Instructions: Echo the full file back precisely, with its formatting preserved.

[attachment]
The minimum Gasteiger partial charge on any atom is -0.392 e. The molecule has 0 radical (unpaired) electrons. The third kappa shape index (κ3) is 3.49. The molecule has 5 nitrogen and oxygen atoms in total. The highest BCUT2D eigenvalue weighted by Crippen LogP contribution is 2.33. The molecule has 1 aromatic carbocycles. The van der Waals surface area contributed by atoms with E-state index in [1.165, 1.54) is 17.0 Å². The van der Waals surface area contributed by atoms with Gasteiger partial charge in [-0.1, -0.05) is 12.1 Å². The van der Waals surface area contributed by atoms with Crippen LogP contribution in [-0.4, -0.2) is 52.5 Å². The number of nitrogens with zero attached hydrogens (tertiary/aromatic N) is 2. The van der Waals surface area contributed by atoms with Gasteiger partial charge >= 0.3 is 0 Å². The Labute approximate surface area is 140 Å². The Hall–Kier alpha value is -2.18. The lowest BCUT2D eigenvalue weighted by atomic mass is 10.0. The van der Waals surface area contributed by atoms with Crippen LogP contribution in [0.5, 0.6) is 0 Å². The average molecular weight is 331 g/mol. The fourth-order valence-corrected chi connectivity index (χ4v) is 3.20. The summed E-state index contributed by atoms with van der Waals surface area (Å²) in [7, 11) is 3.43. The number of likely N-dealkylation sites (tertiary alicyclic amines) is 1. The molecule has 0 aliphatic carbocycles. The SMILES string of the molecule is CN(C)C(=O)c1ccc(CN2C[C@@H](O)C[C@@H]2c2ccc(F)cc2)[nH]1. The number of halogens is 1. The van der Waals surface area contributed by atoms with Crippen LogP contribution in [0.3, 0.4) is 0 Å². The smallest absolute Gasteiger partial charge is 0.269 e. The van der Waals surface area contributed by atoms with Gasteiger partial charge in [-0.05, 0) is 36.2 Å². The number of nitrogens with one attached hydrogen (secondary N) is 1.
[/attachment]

The minimum Gasteiger partial charge on any atom is -0.392 e. The molecule has 0 radical (unpaired) electrons. The third kappa shape index (κ3) is 3.49. The molecule has 5 nitrogen and oxygen atoms in total. The highest BCUT2D eigenvalue weighted by Crippen LogP contribution is 2.33. The molecule has 1 aromatic carbocycles. The van der Waals surface area contributed by atoms with E-state index in [1.165, 1.54) is 17.0 Å². The van der Waals surface area contributed by atoms with Gasteiger partial charge in [-0.1, -0.05) is 12.1 Å². The van der Waals surface area contributed by atoms with Crippen LogP contribution in [-0.4, -0.2) is 52.5 Å². The number of nitrogens with zero attached hydrogens (tertiary/aromatic N) is 2. The van der Waals surface area contributed by atoms with Gasteiger partial charge >= 0.3 is 0 Å². The Labute approximate surface area is 140 Å². The Hall–Kier alpha value is -2.18. The lowest BCUT2D eigenvalue weighted by atomic mass is 10.0. The van der Waals surface area contributed by atoms with Crippen LogP contribution in [0.5, 0.6) is 0 Å². The average molecular weight is 331 g/mol. The fourth-order valence-corrected chi connectivity index (χ4v) is 3.20. The summed E-state index contributed by atoms with van der Waals surface area (Å²) in [7, 11) is 3.43. The number of likely N-dealkylation sites (tertiary alicyclic amines) is 1. The molecule has 0 aliphatic carbocycles. The SMILES string of the molecule is CN(C)C(=O)c1ccc(CN2C[C@@H](O)C[C@@H]2c2ccc(F)cc2)[nH]1. The number of halogens is 1. The van der Waals surface area contributed by atoms with Crippen LogP contribution in [0.3, 0.4) is 0 Å². The smallest absolute Gasteiger partial charge is 0.269 e. The van der Waals surface area contributed by atoms with Gasteiger partial charge in [-0.05, 0) is 36.2 Å². The number of nitrogens with one attached hydrogen (secondary N) is 1.